Crisis Phase (July 3, 2013-October 25, 2021):  President Mohammed Morsi was deposed in a military coup led by General Abdel Fattah el-Sisi on July 3, 2013.  General Abdel Fattah el-Sisi suspended the constitution and ordered the arrest of President Morsi and several hundred Muslim Brotherhood members.  At least ten individuals were killed during clashes between rival protesters on July 3-4, 2013.  Supreme Court Chief Justice Adly Mansour was sworn in as Interim President on July 4, 2013.  UN Secretary-General Ban Ki-moon appealed for “calm, non-violence, dialogue and restraint.”  The military coup was condemned by the governments of Qatar and Tunisia.  The African Union (AU) Peace and Security Council (PSC) imposed diplomatic sanctions (suspension of membership) against the Egyptian government on July 5, 2013.  Some 35 individuals were killed during clashes between opponents and supporters of former President Mohammed Morsi in Cairo and Alexandria on July 5, 2013.  Government troops conducted military operations against Islamic militants in the Sinai peninsula from July 5 to August 23, 2013, resulting in the deaths of 78 suspected militants.  The U.S. government condemned the violence in Egypt on July 6, 2013.  Government troops clashed with supporters of former President Mohammed Morsi in Cairo on July 8, 2013, resulting in the deaths of at least 51 individuals.  Seven individuals were killed during clashes between government security forces and supporters of former President Mohammed Morsi in Cairo on July 15-16, 2013.  Hazem al-Beblawi was sworn in as interim prime minister, along with General Abdel Fatteh al-Sisi as deputy prime minister, on July 16, 2013.  Twelve government policemen were killed during an attack against a police station in Kerdasa on August 14, 2013.  Government police clashed with supporters of former President Mohammed Morsi in Cairo on August 14-18, 2013, resulting in the deaths of nearly 780 civilians and 70 government policemen.  The political violence in Egypt, including the killing of protesters by government security forces in Cairo, was condemned by the governments of several countries, including Brazil, Colombia, France, Iran, Qatar, Turkey, UK, U.S., and Venezuela.  Some 36 Muslim Brotherhood members died during an attempted prison escape on August 18, 2013.  Islamic militants ambushed and killed 25 government policemen near Rafah in the Sinai peninsula on August 18, 2013.  The EU imposed military sanctions (arms embargo) against the Egyptian government on August 21, 2013.  Government military forces killed 15 Islamic militants in the Sinai peninsula on September 3, 2013.  Government military forces conducted an operation against Islamic militants in the Sinai peninsula on September 7-9, 2013, resulting in the deaths of three government soldiers and 29 militants.  Nine government soldiers were killed in a suicide bombing of the Egyptian intelligence headquarters in Rafah in the Sinai peninsula on September 11, 2013.  Five government soldiers were killed by Islamic militants near Ismailia on October 7, 2013.  Four individuals were killed in an attack on a Coptic Christian church in Cairo on October 20, 2013.  Eleven government soldiers were killed by a suicide car bombing of two military buses in the northern Sinai peninsula on November 20, 2013.  On November 24, 2013, Interim President Adli Mansour signed a bill into law that prohibited protests without the approval of government police.  Sixteen individuals were killed in a suicide car bombing by members of an Islamic militant group against a government security facility in Mansoura on December 24, 2013.  A new constitution was approved in a referendum held on January 14-15, 2014.  Several political parties and movements, including the Freedom and Justice Party (FJP), boycotted the referendum.  At least ten individuals were killed in violence during the referendum.  The Electoral Institute for Sustainable Democracy in Africa (EISA) sent seven medium-term and nine short-term observers from 10 countries led by former president Cassam Uteem of Mauritius to monitor the referendum.  The U.S.-based NGO, Democracy International (DI), sent 83 observers from ten countries to monitor the referendum.  The Germany-based NGO, Transparency International (TI), sent observers to monitor the referendum.  Seven individuals were killed in a series of coordinated bombings in Cairo on January 24-25, 2014.   The bombings in Cairo were condemned by EU High Representative Catherine Ashton and the governments of Iran, Russia, Saudi Arabia, United Arab Emirates, and U.S.  Government military forces killed 30 suspected Islamic militants during an operation in the Sinai peninsula on February 3, 2014.  Four individuals were killed in a bus bombing in the Sinai peninsula on February 16, 2014.  Abdel Fattah el-Sisi was elected president with 97 percent of the vote on May 26-28, 2014, and he was sworn in as president on June 8, 2014.  Several political parties and movements, including the Ghad El-Thawra Party and the Strong Egypt Party, boycotted the presidential election.  The League of Arab States (LAS) sent 100 observers from 18 countries to monitor the presidential election from May 17 to May 29, 2014.  The AU sent 45 observers led by former Prime Minister Mohamed Lemine Ould Guig of Mauritania to monitor the presidential election from May 16 to May 31, 2014.  The EU sent 30 long-term observers led by Mario David from Portugal to monitor the presidential election from April 25 to May 29, 2014.  The International Organisation of La Francophonie (OIF) sent observers to monitor the presidential election.  The Common Market for Eastern and Southern Africa (COMESA) sent observers led by Felix Mutati of Zambia to monitor the presidential election from May 22 to May 29, 2014.  The U.S.-based NGO, Democracy International (DI), sent 88 observers from 17 countries to monitor the presidential election.  Islamic militants killed five government policemen near Matrouh on August 5, 2014.  Six government policemen were killed in a roadside bombing in the Sinai peninsula on September 16, 2014.  Government troops killed Mohamed Abu Shatiya, an Islamic militant commander, in the Sinai peninsula on October 10, 2014.  Islamic militants killed two government policemen in Al-Arish in the Sinai peninsula on October 16, 2014.  Six government soldiers were killed by a roadside bomb in the Sinai peninsula on October 19, 2014.  Islamic militants killed 33 government soldiers during attacks in the towns of Sheikh Zuweid and Al-Arish in the Sinai peninsula on October 24, 2014.  The attacks were condemned by EU High Representative Catherine Ashton and the governments of Singapore and Turkey.  The government declared a state of emergency in parts of the northern Sinai peninsula.  Islamic militants attacked government troops near Sheikh Zuweid and Al-Arish in the Sinai peninsula on October 24, 2014, resulting in the deaths of at least 33 government soldiers.  The attacks were condemned by the EU and AU, we well as the governments of Morocco, Singapore, and Turkey.  Two government policemen were killed in a train bombing in Menufia province on November 5, 2014.  Islamic militants killed five government soldiers in the Sinai peninsula on November 13, 2014.  Three individuals, including two government soldiers, were killed by Islamic militants in Cairo and Qaliubiya on November 28, 2014.  An Egyptian court dropped charges against former President Hosni Mubarak on November 29, 2014.  On December 2, 2014, some 185 Muslim Brotherhood supporters were sentenced to death by an Egyptian court for the killing of 12 government policemen near Cairo in August 2013.  On December 6, 2014, the death sentences of seven men were upheld by an Egyptian court for the killing of 25 government policemen in the Sinai peninsula in August 2013.  Government police killed five Islamic militants in the Nile Delta on December 21, 2014.  On January 13, 2015, the High Court of Egypt overturned former President Hosni Mubarak’s last remaining convictions.  Government security forces killed at least 17 individuals during protests in Cairo, Alexandria, and other cities on January 25, 2015.  Islamic militants attacked several government military and police facilities in the towns of El-Arish, Sheikh Zuweid, and Rafah on January 29, 2015, resulting in the deaths of 24 soldiers, six policemen, and 14 civilians.  The attacks were condemned by Organization of Islamic Cooperation (OIC) Secretary-General Iyad Madani, UN Secretary-General Ban Ki-moon, and the UN Security Council, as well as the governments of Bahrain, China, Indonesia, Iran, Italy, Jordan, Kuwait, Morocco, Palestinian Authority, Saudi Arabia, Tunisia, United Arab Emirates, UK, and U.S.  Government security forces killed 47 Islamic militants during operations in the northern Sinai peninsula on February 6, 2015.  Three government policemen were killed in a bombing in Mahalla in the central Nile Delta on March 7, 2015.  Three military cadets were killed in a bombing by Islamic militants in Kafr El-Sheikh in the Nile Delta on April 15, 2015.  On April 21, 2015, an Egyptian court sentenced former President Mohammed Morsi to 20 years in prison for the killed on protesters in December 2012.  Government security forces clashed with Islamic militants in the village of Basarta on May 9, 2015, resulting in the deaths of three civilians and one government policeman.  Islamic militants attacked several government military checkpoints and the police station in Sheikh Zuweid on July 1, 2015, resulting in the deaths of 21 soldiers and more than 100 militants.  Government troops killed 25 Islamic militants between the towns of Sheikh Zuweid and Rafah in the Sinai peninsula on July 5, 2015.  Government police clashes with Islamist protesters in Cairo on July 17, 2015, resulting in the deaths of at least six individuals.  Government police killed six members of the Muslim Brotherhood in Fayoum province on August 6, 2015.  Government security forces clashed with Islamic militants in the Bahariya Oasis on September 21, 2015, resulting in the deaths of ten militants.  Government security forces killed nine Islamic militants during a raid in the town of Ossim in Giza governorate on September 25, 2015.  Legislative elections were held between October 17 and December 2, 2015, and the Free Egyptians Party won 65 out of 568 contested seats in the House of Representatives.  The Nation’s Future Party won 53 seats in the House of Representatives.  The Electoral Institute for Sustainable Democracy in Africa (EISA) sent ten long-term observers and 24 short-term observers from 17 countries led by Sheikh Abdul Karimo Sau of Mozambique and former president Cassam Uteem of Mauritius to monitor the legislative elections from October 6 to December 12, 2015.  The AU sent 35 short-term observers from 19 countries led by former president Amos Sawyer of Liberia to monitor the legislative elections on October 9-20, 2015.  The Common Market for Eastern and Southern Africa (COMESA) sent 50 short-term observers to monitor the legislative elections.  The U.S.-based NGO, Democracy International (DI), sent 26 observers to monitor the legislative elections.  At least seven individuals, including four government policemen and three civilians, were killed in a bombing by Islamic militants in al-Arish in the northern Sinai peninsula on November 24, 2015.  Nine individuals, including six government policemen, were killed in a bombing by Islamic militants near Cairo on January 21, 2016.  Twelve government soldiers were killed by Islamic militants at a military checkpoint in Bir al-Abed in the Sinai peninsula on October 14, 2016.  The governments of Turkey, United Arab Emirates, and Yemen condemned the attack.  In the aftermath, government troops killed some 15 militants.  Six government policemen were killed in a bombing near a police checkpoint in Cairo on December 9, 2016.  Islamic militants bombed the St. Peter and St. Paul Coptic Church in Cairo on December 11, 2016, resulting in the deaths of 24 individuals.  The bombing was condemned by the UN Security Council and the Commission of the AU, as well as the governments of Algeria, Bangladesh, Israel, Jordon, Malta, Philippines, Russian, Saudi Arabia, Spain, and the U.S.  Four government soldiers were killed when their vehicle struck a roadside bomb in Sheikh Zuweid in the Sinai peninsula on December 12, 2016.  Islamic militants attacked a government police checkpoint near Naqb in New Valley province on January 16, 2017, resulting in the deaths of at least eight policemen.  Government soldiers clashed with Islamic militants in the Sinai peninsula on March 23, 2017, resulting in the deaths of ten government soldiers and 15 militants.  Islamic militant suicide bombers attacked Coptic Christian churches in Tanta and Alexandria on April 9, 2017, resulting in the deaths of 47 individuals.  The attacks were condemned by UN Secretary-General António Guterres and the UN Security Council, as well as the governments of Australia, China, France, Germany, India, Indonesia, Japan, Jordan, Pakistan, Russia, Saudi Arabia, Switzerland, Turkey, and the U.S.  President Abdel Fattah el-Sisi declared a state of emergency on April 10, 2017.  Islamic militants killed three government policemen in Cairo on May 1, 2017.  Islamic militants attacked a passenger bus in Minya province on May 26, 2017, resulting in the deaths of at least 28 Coptic Christians.  The government of Israel and Palestinian Authority (PA) President Mahmoud Abbas condemned the attack.  Prime Minister Malcolm Turnbull of Australia condemned the attack on May 28, 2017.  Four government soldiers were killed in a bombing near El-Bawiti in western Egypt on June 1, 2017.  One government policeman was killed by a roadside bomb near Maadi on June 18, 2017.  Islamic militants attacked a government military checkpoint in Rafah in the Sinai peninsula on July 7, 2017, resulting in the deaths of 23 government soldiers and 46 militants.  The attack was condemned by UN Secretary-General António Guterres, the UN Security Council, and OIC Secretary-General Yousef al-Othaimeen, as well as the governments of Bahrain, Kuwait, United Arab Emirates, Iran, Jordon, Germany, UK, and the U.S.  Government policemen killed 14 Islamic militants during an attack on a militant training camp in Ismailia province on July 8, 2017.  Islamic militants attacked a government security checkpoint south of Cairo on July 14, 2017, resulting in the deaths of five government policemen.  Islamic militants killed two government policemen in al-Arish in the Sinai peninsula on August 8, 2017.  Islamic militants attacked a convoy of government policemen near the town of el-Arish on September 11, 2017, resulting in the deaths of at least 18 policemen.  Government police killed three Islamic militants south of Cairo on October 2, 2017.  Islamic militants attacked government military outposts in the Sinai peninsula on October 15, 2017, resulting in the deaths of six government soldiers and at least 24 militants.  Government security forces clashed with Islamic militants in al-Wahat al-Bahriya district in Giza province on October 20, 2017, resulting in the deaths of more than 50 government security personnel.  Islamic militants attacked the al-Rawdah Mosque in the town of Bir al-Abed in the Sinai peninsula on November 24, 2017, resulting in the deaths of 311 individuals.  UN Secretary-General António Guterres, the UN Security Council, and EU Commission President Jean-Claude Juncker condemned the attack on the al-Rawdah Mosque in Bir al-Abed.  The governments of several countries, including Australia, Canada, China, France, Germany, India, Iran, Jordan, Kuwait, Libya, Oman, Pakistan, Palestinian Authority, Poland, Russia, Singapore, South Korea, Sudan, Turkey, UK, U.S., and Yemen, condemned the attack on the al-Rawdah Mosque in Bir al-Abed.  Government security forces killed eleven Islamic militants during a raid in Ismailia province on November 28, 2017.  Islamic militants attacked the Saint Mina Coptic Church in Helwan district near Cairo on December 29, 2017, resulting in the deaths of nine civilians and one militant.  The U.S. government condemned the attack.  Two Coptic Christians were killed by Islamic militants in Giza on January 1, 2018.  On January 31, 2018, a coalition of opposition political parties called for a boycott of upcoming presidential elections.  Two individuals, including one government policeman, were killed in a bombing in Alexandria on March 24, 2018.  The next day, government security forces responded by killing six Islamic militants that were alleged to be connected to the bombing in Alexandria.  President Abdel Fattah el-Sisi was re-elected with 90 percent of the vote on March 26-28, 2018.  The AU sent 40 short-term election observers led by former foreign minister Abdoulaye Diop of Mali to monitor the presidential election between March 17 and March 30, 2018.  The OIC, LAS, and COMESA sent short-term observers to monitor the presidential election.  Abdel Fattah el-Sisi was sworn in for a second term as president on June 2, 2018.  Government police killed six Islamic militants during a raid in Cairo on August 12, 2018.  Islamic militants attacked a passenger bus in Minya on November 2, 2018, resulting in the deaths of seven Coptic Christians.  The next day, government security forces killed 19 militants in the area.  Four individuals were killed in a tourist bus bombing near the Giza pyramids on December 28, 2018.  The bus bombing in Giza was condemned by the World Council of Churches (WCC) and the OIC General Secretariat, as well as the governments of Algeria, Argentina, Bahrain, Belgium, Kuwait, India, Oman, Qatar, Saudi Arabia, Tunisia, United Arab Emirates, U.S., and Yemen.  Government security forces killed 40 Islamic militants during raids in the Giza region on December 29, 2018.  One government policeman was killed trying to defuse a bomb outside a Coptic Christian Church in Nasr City on January 5, 2019.  Government police killed six Islamic militants during a raid in Sohag province on January 12, 2019.  On January 22, 2019, the Egyptian military announced that 59 Islamic militants and seven government soldiers had been killed during recent military operations in northern Sinai peninsula.  Islamic militants attacked a government military checkpoint in the Sinai peninsula on February 16, 2019, resulting in the deaths of eleven soldiers and seven militants.  Three government policemen, including one policeman who later died of his injuries, were killed in an suicide bombing in Cairo on February 18, 2019.  The next day, government security forces kill 16 Islamic militants during raids in the town of al-Arish in northern Sinai peninsula.  Government security forces killed seven Islamic militants during military operations near Cairo on March 7, 2019.  On March 11, 2019, the Egyptian military announced that 46 Islamic militants and three government soldiers had been killed during recent operations in the Sinai peninsula.  Two individuals, including a government police officer, were killed when their vehicle was attacked by Islamic militants in Cairo on April 7, 2019.  Four government policemen and three civilians were killed in a suicide bombing in the town of Sheikh Zuweid in the Sinai peninsula on April 9, 2019.  The governments of the Palestinian Authority and Qatar condemned the suicide bombing.  The Egyptian House of Representatives approved constitutional amendments to extend the presidential term from four years to six years and to remove the two-term limit on April 16, 2019.   The constitutional amendments were approved by 89 percent of the vote in a referendum held on April 20-22, 2019. On May 16, 2019, the Egyptian military announced the deaths of five government soldiers and 47 Islamic militants during recent military operations in the Sinai peninsula.  A day after a tourist bus was bombed near the Giza pyramids, government security forces killed 12 Islamic militants during raids in Cairo on May 20, 2019.  Government policemen killed 16 Islamic militants during raids in al-Arish in the Sinai peninsula on May 21, 2019.  Islamic militants attacked a government police checkpoint in al-Arish in the Sinai peninsula on June 5, 2019, resulting in the deaths of at least eight policemen.  Over the next three days, more than 30 Islamic militants were killed by government security forces in the area.  Former President Mohamed Morsi died while being tried by the government on espionage charges in Cairo on June 17, 2019.  Islamic militants attacked government police checkpoints in al-Arish in northern Sinai peninsula on June 25, 2019, resulting in the deaths of seven policemen, one civilian, and four militants.  One government soldier and four other individuals were killed in attacks, including a suicide bombing, by Islamic militants in Sheikh Zuweid and Hasna in the Sinai peninsula on July 18, 2019.  Twenty individuals were killed in a car bombing in Cairo on August 4, 2019.  Four days later, government security forces killed at least 15 Islamic militants during raids in the Cairo area and other locations  The car bombing in Cairo was condemned by the governments of Bahrain, Iraq, Palestinian Authority, Saudi Arabia, and the United Arab Emirates.  Government police killed six Islamic militants during raids in the Bahariya Oasis southwest of Cairo on September 5, 2019.  Government police killed nine Islamic militants during raids near Cairo on September 18, 2019.  Government police arrested more than 1,000 individuals during anti-government protests in Cairo and other cities on September 20-21, 2019.  Government police killed six Islamic militants during a raid near Cairo on September 24, 2019.  Islamic militants ambushed government soldiers in Bir al-Abed in the Sinai peninsula on September 27, 2019, resulting in the deaths of eight soldiers, one civilian, and 15 militants.  Government police killed 15 Islamic militants during a raid in al-Arish in northern Sinai peninsula on September 29, 2019.  Nine individuals were killed in a roadside bombing in Bir al-Abed in the Sinai peninsula on October 12, 2019.  One government policeman was killed in an attack by Islamic militants in the town of Sheikh Zuweid on October 28, 2019.  Government troops conducted a military operation against Islamic militants in the Sinai peninsula from October 28 to November 4, 2019, resulting in the deaths of three government soldiers and more than 80 militants.  Government security forces killed 13 Islamic militants in al-Arish in the Sinai peninsula on October 29, 2019.  Two government security personnel were killed in a roadside bombing in Rafah in the Sinai peninsula on November 9, 2019.  Three government policemen were killed by militants in the village of Kafr al-Hasafa in northern Egypt on November 11, 2019.  Three government security personnel were killed in a roadside bombing in the town of Sheikh Zuweid in the Sinai peninsula on November 17, 2019.  Islamic militants attacked a government police checkpoint in Rafah in the Sinai peninsula on December 8, 2019, resulting in the death of one policeman and one militant.  At least three government soldiers were killed by Islamic militants near al-Arish in the Sinai peninsula on February 6, 2020.  Islamic militants attacked a government military camp near Sheikh Zuweid in the Sinai peninsula on February 9, 2020, resulting in the deaths of at least seven soldiers and ten militants.  On March 3, 2020, a criminal court in Cairo sentenced 37 individuals to death on terrorism-related charges.  One government soldier was killed by Islamic militants in Bir al-Abed in the Sinai peninsula on March 14, 2020.  Two government soldiers were killed during an Islamic militant attack on a military camp near Rafah in the Sinai peninsula on March 26, 2020.  Four government soldiers were killed in an explosion in Bir al-Abed in the Sinai peninsula on March 28, 2020.  Government security forces clashed with Islamic militants in Amiriyah district in Cairo on April 14, 2020.  Ten government soldiers were killed in an explosion targeting an armored vehicle near Bir al-Abed in northern Sinai peninsula on April 30, 2020.  Government security forces killed 18 Islamic militants in the town of Bir al-Abed in northern Sinai peninsula on May 2, 2020.  Government security forces killed seven Islamic militants in the Sinai peninsula on May 15, 2020.  Government security forces killed 21 Islamic militants during raids in the northern Sinai peninsula on May 23, 2020.  On May 31, 2020, the government announced that at least 19 Islamic militants and five government soldiers were killed during a recent military operation in the northern Sinai peninsula.   Islamic militants attacked a government military post in the town of Bir al-Abed in the Sinai peninsula on July 21, 2020, resulting in the deaths of two government soldiers and 18 militants.  Government security forces killed more than 70 Islamic militants in operations in the Sinai peninsula between July 22 and August 30, 2020.  Senate elections were held on August 11-12, 2020, and the Nation’s Future Party (Mostaqbal Watan) won 149 out of 300 seats.  Government security personnel suppressed anti-government protests in Cairo and other locations on September 20-25, 2020, resulting in the death of one protester.  Three government policemen and four prisoners were killed during an attempted prison escape in Cairo on September 23, 2020.  On October 22, 2020, Human Rights Watch (HRW) condemned the Egyptian government for recent executions.  Legislative elections were held on October 24-25 and November 7-8, 2020, and the Nation’s Future Party (Mostaqbal Watan) won 316 out of 596 seats in the House of Representatives.  The Republican People’s Party (RPP) won 50 seats in the House of Representatives.  Islamic militants attacked a government military vehicle near Rafah on November 2, 2020, resulting in the deaths of two soldiers.  Three government security personnel were killed in bombings by Islamic militants in the town of Sheikh Zuweid in the Sinai peninsula on December 17, 2020.  Four Islamic militants were later killed by government security forces.  Two government security personnel were killed by a roadside bomb in the town of Bir al-Abed on January 1, 2021.  Islamic militants killed one government soldier near the town of Sheikh Zuweid on February 22, 2021.  Three government soldiers were killed by an improvised explosive device (IED) during a patrol near Rafah on February 27, 2021. The leader of the Islamic State in Iraq and Syria (ISIS) affiliate in the Sinai peninsula, Salim Salma Said Mahmoud al-Hamadin, was killed during clashes with Sinai Tribal Union (Bedouin) and Egyptian security forces south of Rafah on March 22, 2021.  An Egyptian court sentenced 24 members of the Muslim Brotherhood to death for the killing of police officers in 2014 and 2015.  On August 1, 2021, the government announced that eight government soldiers and 89 Islamic militants were killed during recent operations in the northern Sinai peninsula.  Eight government security personnel were killed by a roadside bomb in the town of New Rafah on August 13, 2021.  President Abdel Fattah el-Sisi lifted the state of emergency on October 25, 2021.  More than 7,000 individuals, including more than 3,200 government security personnel and more than 1,500 civilians, were killed during the crisis.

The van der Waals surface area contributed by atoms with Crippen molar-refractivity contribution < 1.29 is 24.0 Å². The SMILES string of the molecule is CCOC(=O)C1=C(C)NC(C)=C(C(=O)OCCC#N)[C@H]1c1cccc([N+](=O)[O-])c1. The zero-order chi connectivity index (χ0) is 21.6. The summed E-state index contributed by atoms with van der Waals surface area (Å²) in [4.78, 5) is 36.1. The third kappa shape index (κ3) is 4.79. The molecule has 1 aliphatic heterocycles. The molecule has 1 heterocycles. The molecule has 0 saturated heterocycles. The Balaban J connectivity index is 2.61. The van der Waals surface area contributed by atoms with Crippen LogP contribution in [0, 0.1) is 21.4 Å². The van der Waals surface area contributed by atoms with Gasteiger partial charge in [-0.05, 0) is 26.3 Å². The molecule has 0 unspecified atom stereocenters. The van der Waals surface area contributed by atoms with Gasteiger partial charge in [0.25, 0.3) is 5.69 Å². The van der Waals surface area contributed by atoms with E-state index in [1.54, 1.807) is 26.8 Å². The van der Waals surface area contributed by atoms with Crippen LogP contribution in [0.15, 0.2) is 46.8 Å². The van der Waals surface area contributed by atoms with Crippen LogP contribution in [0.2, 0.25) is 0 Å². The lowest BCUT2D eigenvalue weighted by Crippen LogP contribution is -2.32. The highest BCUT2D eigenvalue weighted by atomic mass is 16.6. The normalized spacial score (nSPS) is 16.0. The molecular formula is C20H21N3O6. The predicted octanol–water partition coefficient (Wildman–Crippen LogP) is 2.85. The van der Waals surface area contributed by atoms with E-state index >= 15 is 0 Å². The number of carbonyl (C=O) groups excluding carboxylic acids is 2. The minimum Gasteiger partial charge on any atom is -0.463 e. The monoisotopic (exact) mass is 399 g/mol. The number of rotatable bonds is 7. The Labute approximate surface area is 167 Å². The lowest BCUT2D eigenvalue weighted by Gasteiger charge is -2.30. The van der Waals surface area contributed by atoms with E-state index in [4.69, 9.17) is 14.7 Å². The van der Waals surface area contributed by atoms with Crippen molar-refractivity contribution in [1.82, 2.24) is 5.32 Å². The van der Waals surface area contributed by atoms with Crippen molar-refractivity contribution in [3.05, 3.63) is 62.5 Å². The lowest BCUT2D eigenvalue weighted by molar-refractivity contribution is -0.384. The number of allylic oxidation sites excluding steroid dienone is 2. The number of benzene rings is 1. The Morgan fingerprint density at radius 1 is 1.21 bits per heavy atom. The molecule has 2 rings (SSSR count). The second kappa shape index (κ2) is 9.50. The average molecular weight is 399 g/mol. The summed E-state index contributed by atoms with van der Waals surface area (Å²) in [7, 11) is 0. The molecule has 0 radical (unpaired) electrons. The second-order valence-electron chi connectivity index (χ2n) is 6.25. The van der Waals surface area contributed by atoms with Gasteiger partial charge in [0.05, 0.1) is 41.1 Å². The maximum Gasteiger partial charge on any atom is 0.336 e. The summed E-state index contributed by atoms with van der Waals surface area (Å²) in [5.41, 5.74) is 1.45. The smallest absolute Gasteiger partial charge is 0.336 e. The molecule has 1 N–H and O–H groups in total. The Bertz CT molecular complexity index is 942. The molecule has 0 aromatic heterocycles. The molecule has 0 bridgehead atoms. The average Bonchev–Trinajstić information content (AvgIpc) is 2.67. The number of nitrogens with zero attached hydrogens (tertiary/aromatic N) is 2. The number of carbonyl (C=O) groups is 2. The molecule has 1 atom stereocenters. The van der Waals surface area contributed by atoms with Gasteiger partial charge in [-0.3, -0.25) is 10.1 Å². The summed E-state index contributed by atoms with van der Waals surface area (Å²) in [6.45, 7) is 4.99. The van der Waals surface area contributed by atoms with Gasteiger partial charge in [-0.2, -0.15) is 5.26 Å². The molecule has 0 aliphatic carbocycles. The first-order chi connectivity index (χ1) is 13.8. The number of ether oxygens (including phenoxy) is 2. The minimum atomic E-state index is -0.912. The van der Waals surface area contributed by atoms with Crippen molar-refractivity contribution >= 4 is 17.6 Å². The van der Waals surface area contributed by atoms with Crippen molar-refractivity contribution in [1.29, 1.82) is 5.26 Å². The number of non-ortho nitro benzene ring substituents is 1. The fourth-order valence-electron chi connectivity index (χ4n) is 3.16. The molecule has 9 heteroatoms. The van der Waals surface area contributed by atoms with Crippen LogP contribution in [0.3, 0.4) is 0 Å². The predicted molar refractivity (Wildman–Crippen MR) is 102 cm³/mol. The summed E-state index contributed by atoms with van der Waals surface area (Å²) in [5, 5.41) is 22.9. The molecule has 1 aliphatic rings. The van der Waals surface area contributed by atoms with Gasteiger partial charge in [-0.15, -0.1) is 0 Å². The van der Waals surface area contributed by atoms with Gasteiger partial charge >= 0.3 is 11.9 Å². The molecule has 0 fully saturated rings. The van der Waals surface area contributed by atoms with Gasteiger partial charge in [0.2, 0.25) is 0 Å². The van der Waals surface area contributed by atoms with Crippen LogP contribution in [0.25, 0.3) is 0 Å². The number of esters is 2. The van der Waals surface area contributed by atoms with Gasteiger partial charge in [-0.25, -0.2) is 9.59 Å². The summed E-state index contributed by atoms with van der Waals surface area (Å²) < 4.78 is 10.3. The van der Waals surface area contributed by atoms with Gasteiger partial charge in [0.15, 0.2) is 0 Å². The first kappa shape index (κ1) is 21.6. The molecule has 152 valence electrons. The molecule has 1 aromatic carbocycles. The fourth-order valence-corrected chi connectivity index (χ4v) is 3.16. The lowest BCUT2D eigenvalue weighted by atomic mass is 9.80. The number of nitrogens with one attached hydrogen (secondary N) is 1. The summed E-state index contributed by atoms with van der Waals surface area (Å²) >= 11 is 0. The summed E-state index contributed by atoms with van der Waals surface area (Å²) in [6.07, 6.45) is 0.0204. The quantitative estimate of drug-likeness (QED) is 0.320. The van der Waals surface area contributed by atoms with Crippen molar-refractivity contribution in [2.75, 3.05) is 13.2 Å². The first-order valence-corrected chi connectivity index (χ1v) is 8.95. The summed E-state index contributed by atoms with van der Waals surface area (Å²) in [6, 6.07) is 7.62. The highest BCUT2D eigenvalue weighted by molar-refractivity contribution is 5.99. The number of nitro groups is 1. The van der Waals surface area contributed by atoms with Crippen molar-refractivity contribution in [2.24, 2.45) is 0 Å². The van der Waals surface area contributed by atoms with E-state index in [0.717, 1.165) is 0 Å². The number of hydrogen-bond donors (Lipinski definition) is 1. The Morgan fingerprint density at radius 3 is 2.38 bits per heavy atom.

Post-Crisis Phase (October 26, 2021-present):  On January 30, 2022, an Egyptian court sentence four members of the Muslim Brotherhood to death for planning attacks against government police.  Eleven government soldiers were killed during an ambush by Islamic militants in the town of Qantara in the Sinai peninsula on May 7, 2022.  The governments of Bahrain, France, Jordan, Kuwait, Oman, Pakistan, Qatar, Saudi Arabia, Turkey, United Arab Emirates, and the U.S. condemned the attack by Islamic militants against Egyptian soldiers in Qantara.  The secretaries-general of the Gulf Cooperation Council (GCC) and the League of Arab States (LAS), as well as the chairperson of the AU Commission, condemned the attack by Islamic militants against Egyptian soldiers in Qantara.  Five government soldiers and seven Islamic militants were killed during a militant attack on a border guard checkpoint near Rafah in the Sinai peninsula on May 11, 2022.  On June 28, 2022, an Egyptian court sentenced ten individuals to death and 50 individuals to life imprisonment for their involvement in Islamic militant attacks in Cairo from 2013 to 2015.

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Selected Bibliography:

Kirk, George. 1955. “The Egyptian Revolution and National Aspirations.” In Peter Calvocoressi, editor. Survey of International Affairs 1952. London: Oxford University Press, 203-230.

Vatikiotis, P. J. 1969/1991. The History of Modern Egypt: From Muhammad Ali to Mubarak. 4th edition. London: Weidenfeld and Nicolson.